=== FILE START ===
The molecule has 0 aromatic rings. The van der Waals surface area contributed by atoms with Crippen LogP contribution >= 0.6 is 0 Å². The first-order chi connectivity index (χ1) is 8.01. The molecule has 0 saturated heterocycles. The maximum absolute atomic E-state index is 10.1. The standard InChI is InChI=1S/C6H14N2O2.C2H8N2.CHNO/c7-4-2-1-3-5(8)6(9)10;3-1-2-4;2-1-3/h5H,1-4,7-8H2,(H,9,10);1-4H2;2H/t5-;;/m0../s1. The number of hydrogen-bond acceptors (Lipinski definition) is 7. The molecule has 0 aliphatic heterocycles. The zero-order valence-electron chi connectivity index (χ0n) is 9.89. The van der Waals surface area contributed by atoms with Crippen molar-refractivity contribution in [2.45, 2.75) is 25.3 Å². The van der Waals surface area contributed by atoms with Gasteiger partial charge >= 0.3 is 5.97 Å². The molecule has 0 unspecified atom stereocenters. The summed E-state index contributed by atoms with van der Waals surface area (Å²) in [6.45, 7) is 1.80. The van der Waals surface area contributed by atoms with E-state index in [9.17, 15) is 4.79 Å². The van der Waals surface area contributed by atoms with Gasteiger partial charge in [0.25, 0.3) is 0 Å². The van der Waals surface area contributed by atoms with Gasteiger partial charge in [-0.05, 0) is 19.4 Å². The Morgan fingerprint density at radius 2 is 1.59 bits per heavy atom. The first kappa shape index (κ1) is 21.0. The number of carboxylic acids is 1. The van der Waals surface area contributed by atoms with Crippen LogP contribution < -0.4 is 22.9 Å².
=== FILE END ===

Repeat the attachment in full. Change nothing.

The molecule has 0 aromatic rings. The van der Waals surface area contributed by atoms with Crippen LogP contribution >= 0.6 is 0 Å². The first-order chi connectivity index (χ1) is 8.01. The molecule has 0 saturated heterocycles. The maximum absolute atomic E-state index is 10.1. The standard InChI is InChI=1S/C6H14N2O2.C2H8N2.CHNO/c7-4-2-1-3-5(8)6(9)10;3-1-2-4;2-1-3/h5H,1-4,7-8H2,(H,9,10);1-4H2;2H/t5-;;/m0../s1. The number of hydrogen-bond acceptors (Lipinski definition) is 7. The molecule has 0 aliphatic heterocycles. The zero-order valence-electron chi connectivity index (χ0n) is 9.89. The van der Waals surface area contributed by atoms with Crippen molar-refractivity contribution in [2.45, 2.75) is 25.3 Å². The van der Waals surface area contributed by atoms with Gasteiger partial charge >= 0.3 is 5.97 Å². The molecule has 0 unspecified atom stereocenters. The summed E-state index contributed by atoms with van der Waals surface area (Å²) in [6.45, 7) is 1.80. The van der Waals surface area contributed by atoms with E-state index in [9.17, 15) is 4.79 Å². The van der Waals surface area contributed by atoms with Gasteiger partial charge in [0.25, 0.3) is 0 Å². The van der Waals surface area contributed by atoms with Gasteiger partial charge in [-0.05, 0) is 19.4 Å². The Morgan fingerprint density at radius 2 is 1.59 bits per heavy atom. The first kappa shape index (κ1) is 21.0. The number of carboxylic acids is 1. The van der Waals surface area contributed by atoms with Crippen LogP contribution < -0.4 is 22.9 Å².